Therefore, we conclude that the trial court did not abuse its discretion in denying [*17] admission of the 1990 plans into evidence.
B. Expert Testimony
Next, invitee contends that the trial court erred in prohibiting her third endorsed expert witness on the building code from testifying. Before a trial scheduled in 2005, invitee endorsed three liability experts. Before the 2009 trial, owners filed a motion requesting that the trial court limit invitee to only one expert witness on each issue. The trial court denied the motion.
At trial, owners objected to the second building code expert testifying because the testimony would be cumulative. In overruling the objection, the trial court stated:
We spent the bulk of the day on the first [building code] witness. And I will tell you right now that if I do allow this testimony, it will be much more streamlined. Quite frankly, it — I’m going to rule on this as it comes, and if I find it to be cumulative, I will rule on it at the time. I’m not going to do it in advance. But I will put the parties on notice that we won’t be spending much time on these extra experts. So you prepare your direct accordingly, sir, because we simply don’t have time.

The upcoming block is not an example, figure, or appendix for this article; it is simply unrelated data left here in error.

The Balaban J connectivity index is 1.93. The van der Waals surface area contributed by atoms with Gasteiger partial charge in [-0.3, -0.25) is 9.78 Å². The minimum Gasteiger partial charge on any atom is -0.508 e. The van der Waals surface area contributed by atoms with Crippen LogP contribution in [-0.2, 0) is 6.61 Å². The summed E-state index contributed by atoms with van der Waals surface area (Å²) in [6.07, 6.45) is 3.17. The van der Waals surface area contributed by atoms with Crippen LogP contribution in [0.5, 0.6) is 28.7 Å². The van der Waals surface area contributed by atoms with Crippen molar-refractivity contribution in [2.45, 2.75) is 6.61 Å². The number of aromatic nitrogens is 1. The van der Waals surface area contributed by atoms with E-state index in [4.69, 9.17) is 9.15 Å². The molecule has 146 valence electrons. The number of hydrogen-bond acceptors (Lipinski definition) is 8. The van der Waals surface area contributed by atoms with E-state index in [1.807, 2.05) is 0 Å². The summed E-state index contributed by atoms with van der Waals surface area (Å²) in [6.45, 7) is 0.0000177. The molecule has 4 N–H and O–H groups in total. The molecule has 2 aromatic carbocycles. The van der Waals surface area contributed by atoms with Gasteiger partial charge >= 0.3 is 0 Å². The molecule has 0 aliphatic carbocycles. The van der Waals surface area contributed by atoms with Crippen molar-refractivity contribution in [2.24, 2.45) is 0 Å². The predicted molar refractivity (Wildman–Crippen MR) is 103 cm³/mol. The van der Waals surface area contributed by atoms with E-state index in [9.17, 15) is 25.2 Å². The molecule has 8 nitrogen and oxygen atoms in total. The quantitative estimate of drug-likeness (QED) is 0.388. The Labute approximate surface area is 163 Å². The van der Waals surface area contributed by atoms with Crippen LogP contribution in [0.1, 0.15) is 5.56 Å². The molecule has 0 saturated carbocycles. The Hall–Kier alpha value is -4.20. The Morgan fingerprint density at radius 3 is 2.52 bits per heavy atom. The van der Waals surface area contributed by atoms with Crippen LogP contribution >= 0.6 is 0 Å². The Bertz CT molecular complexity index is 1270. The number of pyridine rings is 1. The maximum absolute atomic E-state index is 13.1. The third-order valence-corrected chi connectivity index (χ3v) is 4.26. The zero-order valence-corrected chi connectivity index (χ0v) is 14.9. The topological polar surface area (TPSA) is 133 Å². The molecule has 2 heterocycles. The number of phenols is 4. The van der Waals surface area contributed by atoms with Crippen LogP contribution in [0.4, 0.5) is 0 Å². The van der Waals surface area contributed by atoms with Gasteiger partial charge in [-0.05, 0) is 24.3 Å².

Invitee argued that the third expert’s testimony would not be cumulative because he was an [*18] architect with experience examining building plans, whereas her first two experts were not plan examiners. Ultimately, the trial court concluded that the nearly seven hours of expert testimony on the alleged building code violations were sufficient.
We see no abuse of discretion here. Invitee did not demonstrate in the trial court, and does not do so here, that the third building code expert’s testimony added anything substantive to the evidence. Invitee’s counsel conceded at trial that the testimony was cumulative, stating that the third expert merely had a different background than those of the first two experts. Therefore, so would go the argument, the third expert would bolster and corroborate the testimony of the first two or, in the alternative, the third expert’s testimony would be more credible than that of the first two because of his different experience.
On appeal, invitee also contends that the trial court’s refusal to let the third expert testify violates the law of the case doctrine because the trial court had previously denied owners’ motion limiting expert witnesses. However, rulings made in the course of ongoing proceedings are interlocutory and may be rescinded or modified [*19] during those proceedings on proper grounds. In re Bass, 142 P.3d 1259, 1263 (Colo. 2006).
Therefore, we see no abuse of discretion in the trial court’s refusal to permit the testimony of the third building code expert and conclude that invitee has failed to demonstrate any prejudice from that refusal.